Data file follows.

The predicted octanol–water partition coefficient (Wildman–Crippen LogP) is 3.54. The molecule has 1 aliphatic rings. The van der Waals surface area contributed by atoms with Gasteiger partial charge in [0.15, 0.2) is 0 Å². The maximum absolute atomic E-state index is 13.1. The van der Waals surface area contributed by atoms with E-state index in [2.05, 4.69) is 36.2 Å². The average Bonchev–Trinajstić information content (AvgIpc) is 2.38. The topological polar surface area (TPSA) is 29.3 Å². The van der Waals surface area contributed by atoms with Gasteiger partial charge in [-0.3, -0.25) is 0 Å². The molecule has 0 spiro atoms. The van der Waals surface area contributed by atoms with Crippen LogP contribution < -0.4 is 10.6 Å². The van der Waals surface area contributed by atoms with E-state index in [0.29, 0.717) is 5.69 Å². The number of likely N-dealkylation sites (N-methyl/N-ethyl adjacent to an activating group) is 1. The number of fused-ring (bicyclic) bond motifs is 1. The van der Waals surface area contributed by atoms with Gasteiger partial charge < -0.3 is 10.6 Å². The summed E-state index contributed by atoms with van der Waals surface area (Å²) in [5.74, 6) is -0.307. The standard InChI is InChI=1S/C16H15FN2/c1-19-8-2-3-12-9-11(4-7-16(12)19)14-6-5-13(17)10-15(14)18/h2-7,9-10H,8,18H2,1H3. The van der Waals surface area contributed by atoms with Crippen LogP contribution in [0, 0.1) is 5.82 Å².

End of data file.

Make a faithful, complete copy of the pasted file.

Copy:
The predicted octanol–water partition coefficient (Wildman–Crippen LogP) is 3.54. The molecule has 1 aliphatic rings. The van der Waals surface area contributed by atoms with Gasteiger partial charge in [0.15, 0.2) is 0 Å². The maximum absolute atomic E-state index is 13.1. The van der Waals surface area contributed by atoms with E-state index in [2.05, 4.69) is 36.2 Å². The average Bonchev–Trinajstić information content (AvgIpc) is 2.38. The topological polar surface area (TPSA) is 29.3 Å². The van der Waals surface area contributed by atoms with Gasteiger partial charge in [-0.3, -0.25) is 0 Å². The molecule has 0 spiro atoms. The van der Waals surface area contributed by atoms with Crippen LogP contribution < -0.4 is 10.6 Å². The van der Waals surface area contributed by atoms with E-state index in [0.29, 0.717) is 5.69 Å². The number of likely N-dealkylation sites (N-methyl/N-ethyl adjacent to an activating group) is 1. The number of fused-ring (bicyclic) bond motifs is 1. The van der Waals surface area contributed by atoms with Gasteiger partial charge < -0.3 is 10.6 Å². The summed E-state index contributed by atoms with van der Waals surface area (Å²) in [5.74, 6) is -0.307. The standard InChI is InChI=1S/C16H15FN2/c1-19-8-2-3-12-9-11(4-7-16(12)19)14-6-5-13(17)10-15(14)18/h2-7,9-10H,8,18H2,1H3. The van der Waals surface area contributed by atoms with Crippen LogP contribution in [0, 0.1) is 5.82 Å².